Interesting times at McLaren. When Jenson Button briefly engaged Lewis Hamilton in battle for the lead in Turkey, it was electrifying and, although the fight was subsequently called off and all appeared serene in Canada two weeks later, it may yet have repercussions.
Certainly Hamilton was surprised, to say the least, to see the other McLaren alongside in the Istanbul race's late stages. He clearly believed that, with the Red Bulls beaten and he having been the leading McLaren driver all day (and the man whose pressure had induced the Red Bull calamity), it was a done deal that he would lead the team one-two. It was a reasonable assumption.
But so was Button's. For half the race the team had been radioing him about fuel consumption and he'd heeded the warnings, repeatedly backing off from the lead trio for a few easy laps, then cruising back up to them again. His pace was every bit a match for theirs, he'd looked after everything, the Red Bulls were now out of the way - and Lewis was suddenly going slower. Why not pass him?
Why should he have his own race dictated by how much or how little fuel his team-mate had consumed? Jenson had fuel enough to get to the end, he'd bided his time. It wasn't his problem if Lewis had used more.
The team was not expecting this, had assumed its drivers would just hold position now. But that was how things used to be back in the days of two fuel stops: race up to the second stops, then hold position, wind down the engines, save fuel. With the single-tyre-stop format of today, there is no automatic defining point at which racing between team-mates ends. When Hamilton immediately retaliated and took his lead back, the team was quick to issue instructions to both drivers to back off and Button got the message, realised he wasn't going to be allowed to win this one.
There was initially some unease between them, Hamilton avoiding eye contact, Button jumping defensively into a Hamilton/Webber conversation that was actually about Vettel, but thinking it was about him. McLaren engineering director Paddy Lowe did some explaining to Hamilton before the podium ceremony, and then everything seemed to be okay.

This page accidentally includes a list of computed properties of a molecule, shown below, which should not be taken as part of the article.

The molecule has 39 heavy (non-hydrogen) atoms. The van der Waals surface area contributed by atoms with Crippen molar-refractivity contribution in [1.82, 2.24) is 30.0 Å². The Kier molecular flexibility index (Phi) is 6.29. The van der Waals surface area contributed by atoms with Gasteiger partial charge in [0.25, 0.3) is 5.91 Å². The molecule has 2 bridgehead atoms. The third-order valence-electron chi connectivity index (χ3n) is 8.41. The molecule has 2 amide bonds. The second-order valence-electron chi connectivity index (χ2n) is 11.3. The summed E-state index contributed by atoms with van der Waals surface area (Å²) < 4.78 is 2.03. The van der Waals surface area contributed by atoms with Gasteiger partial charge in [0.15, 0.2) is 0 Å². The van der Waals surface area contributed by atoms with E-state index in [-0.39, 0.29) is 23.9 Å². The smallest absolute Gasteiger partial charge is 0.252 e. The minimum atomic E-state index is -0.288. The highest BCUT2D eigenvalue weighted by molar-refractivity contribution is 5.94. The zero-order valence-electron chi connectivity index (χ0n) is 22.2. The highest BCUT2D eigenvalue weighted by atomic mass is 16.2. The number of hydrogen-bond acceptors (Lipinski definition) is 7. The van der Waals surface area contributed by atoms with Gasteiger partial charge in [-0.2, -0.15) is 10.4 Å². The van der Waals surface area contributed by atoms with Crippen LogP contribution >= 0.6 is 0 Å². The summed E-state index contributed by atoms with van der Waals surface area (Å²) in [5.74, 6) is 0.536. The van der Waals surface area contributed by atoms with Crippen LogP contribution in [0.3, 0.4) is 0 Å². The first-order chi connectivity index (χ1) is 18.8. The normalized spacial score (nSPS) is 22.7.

But the incident will have underlined to Hamilton that Button is not part of his own championship campaign - and Button in turn will have been alerted to the fact that, in any future battles, saving the car needs to be played off against the need to be ahead of Hamilton sooner rather than later, when team tactics might come into play.
Essentially, to be sure of beating Hamilton, he needs to outqualify him - easier said than done.
The pattern forming so far is that Hamilton can get more quickly onto the car's pace at the beginning of a weekend, but that Button is better at improving the car through the weekend. But as he improves the car, so Hamilton tends to benefit too. On this form, if they were each in equally competitive cars but driving for rival teams, Button would probably be beating Hamilton. But because they're on the same side, it isn't happening quite like that. They've so far proved extremely equally matched and the differences are ones of degree, not magnitude, so subtle that the early-race positioning of one to the other is coming to assume crucial importance.
They were all smiles again by the time of the press conference and their personalities are such that you wouldn't reckon the team is on the brink of civil war - as it was in this stage of the Alonso/Hamilton pairing. But the terms of their fight have been made more explicit by what unfolded. These terms favour the characteristics of Hamilton more than Button, all-out attack more than fuel and tyre preservation. But that's only relative to each other.
Relative to the other teams, Button's style would probably be better more often. So there's a conflict there, one that is sure to become apparent again. It's going to be interesting to see how the team manages this and whether Button can evolve his approach.